Let’s turn the clock back a bit. In the first week of March 2011, the Korean stock market passed 2,000 points once again, but Korean economy was still struggling with securing price stability in the midst of global economic crisis. On the other side, the Korean society became entangled with the letters thought to be written by supposedly the late actress Jang Ja-yeon, and then it was followed by another string of infamous scandals of Korean diplomats in Shanghai. Nevertheless, our life went on as usual as if all these things had nothing to do with us whatsoever.Let’s turn the clock back a bit. In the first week of March 2011, the Korean stock market passed 2,000 points once again, but Korean economy was still struggling with securing price stability in the midst of global economic crisis. On the other side, the Korean society became entangled with the letters thought to be written by supposedly the late actress Jang Ja-yeon, and then it was followed by another string of infamous scandals of Korean diplomats in Shanghai. Nevertheless, our life went on as usual as if all these things had nothing to do with us whatsoever.
Then, on March 11, a massive 9.0-magnitude earthquake and devastating tsunami struck Japan, and we had a chance to witness a disaster on an unimaginable scale and an unthinkable human tragedy being televised live on TV. This time it should suffice without the help of any computer graphics technology which was the key to the unprecedented success of the Korean movie Tidal Wave (Haeundae, 2009). What differentiates this tragedy from the movie is the disaster in Japan took more than 20,000 lives in a matter of minutes and those victims will never return home while every dead character in the movie eventually came back home alive after several days or weeks of filming.
Who would have imagined in the first week of spring semester if this magnitude of tragedy could have happened a few days later? This is what makes our life more real than a movie for our life does not come with an already written script. Our real life is full of unexpected turns. Some of them make our life brighter and more shining: hitting the lottery jackpot, a blind date with a guy like Hyun Bin from Secret Garden, or being hired by one of the finest companies in Korea. What makes our life genuine and true, however, is the other kinds of heartbreaking turns: a ‘bolt-from-the-blue’ text message of breakup from your boyfriend of 5 years, two Fs in your end-of-semester grade report, your father's forced retirement at the early age of 50, the 31st rejection notice from company in your job search, the death of your loved one, etc. Everyone wishes to know what would happen to us tomorrow, and this million-years-old human anxiety has served as base for the movie It Happened Tomorrow (1944) or a famous CBS TV series Early Edition where a newspaper that has tomorrow's news is being delivered to the protagonist every morning. However, knowing someone’s future would rather make your life more miserable and painful as you also have to face the solemn truth that you become to know in advance all the devastating tragedies that will happen to your most loved ones.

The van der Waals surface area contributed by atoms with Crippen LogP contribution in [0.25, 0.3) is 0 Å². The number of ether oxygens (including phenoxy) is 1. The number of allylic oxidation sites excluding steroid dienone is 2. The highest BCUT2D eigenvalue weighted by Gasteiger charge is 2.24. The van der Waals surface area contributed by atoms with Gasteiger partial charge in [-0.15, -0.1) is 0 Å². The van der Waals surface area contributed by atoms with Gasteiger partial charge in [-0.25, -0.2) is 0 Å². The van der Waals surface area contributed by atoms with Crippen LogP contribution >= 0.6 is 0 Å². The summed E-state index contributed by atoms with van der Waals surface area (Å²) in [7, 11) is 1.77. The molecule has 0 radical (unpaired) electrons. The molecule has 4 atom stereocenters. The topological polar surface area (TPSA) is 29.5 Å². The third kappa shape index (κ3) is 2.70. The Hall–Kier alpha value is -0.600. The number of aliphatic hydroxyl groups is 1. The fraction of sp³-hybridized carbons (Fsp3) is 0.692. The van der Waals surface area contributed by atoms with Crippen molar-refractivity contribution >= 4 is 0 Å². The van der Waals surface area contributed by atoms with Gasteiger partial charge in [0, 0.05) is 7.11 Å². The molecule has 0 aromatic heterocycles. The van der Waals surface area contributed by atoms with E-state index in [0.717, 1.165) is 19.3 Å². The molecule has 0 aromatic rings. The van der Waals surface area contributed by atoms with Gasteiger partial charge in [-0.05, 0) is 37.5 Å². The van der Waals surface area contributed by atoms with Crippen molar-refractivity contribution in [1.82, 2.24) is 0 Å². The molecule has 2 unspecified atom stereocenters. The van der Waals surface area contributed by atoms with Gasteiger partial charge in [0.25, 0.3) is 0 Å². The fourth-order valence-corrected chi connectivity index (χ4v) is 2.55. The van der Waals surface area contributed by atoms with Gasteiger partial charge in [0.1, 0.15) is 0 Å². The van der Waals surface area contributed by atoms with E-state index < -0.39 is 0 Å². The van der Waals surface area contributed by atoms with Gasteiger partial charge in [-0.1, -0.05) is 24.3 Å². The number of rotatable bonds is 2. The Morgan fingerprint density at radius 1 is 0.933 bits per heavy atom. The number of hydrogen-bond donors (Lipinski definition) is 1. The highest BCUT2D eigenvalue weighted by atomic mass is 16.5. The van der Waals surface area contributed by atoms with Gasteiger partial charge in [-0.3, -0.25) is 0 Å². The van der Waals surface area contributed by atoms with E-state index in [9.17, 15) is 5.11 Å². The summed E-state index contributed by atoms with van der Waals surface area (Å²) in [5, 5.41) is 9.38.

Then, how do we cope with uncertainty in our daily life? Two different possibilities: either you spend a fortune to go ask the famous fortune-tellers in the country every month or you learn how to make the best of a day and accept whatever results and just move on. Though we live in a ‘super-duper fast changing’ society where the term ‘certaint’ is no longer considered something attainable, there is still one certain thing that I can share with you: a life goes on no matter what happens. A life went on for the survivors of the atomic bombing of Hiroshima or those of Holocaust, a life went on for victims of ‘comfort women,’ a life went on for our parents who had to survive the Korean War and endure the infamous IMF crisis, and I am sure that a life will go on for those earthquakes and tsunami survivors in Japan as well.
Our life is full of ups and downs, and this is the most genuine nature of life cycle. The good news is that this cycle of ups and downs applies to everyone, even the president of Korea, your best friends, professors in your classroom or your most favorite TV celebrities, but the bad news is that you're not the exception, either. No matter how much you hate ‘down’ part, it is somewhat inevitable, and this is why we’re desperately looking for someone we can lean on in the form of marriage in order to go on this bumpy road of life together.
Never get discouraged when you hit rock bottom in your life as you will hit one sooner or later eventually, but a comforting thing to know is that, it’s part of our life and never the end of your road. Instead, try to make a new boyfriend, take summer courses to make up for your two Fs, find a part-time work to ease the financial burden on your parents, fill out your 32nd job application form, and spend more time with your loved ones right now because “our greatest glory is not in never falling, but in rising every time we fall.” I wish I could have learned this simple truth at school. No matter what, your life will go on and should go on, and that’s the beauty of life.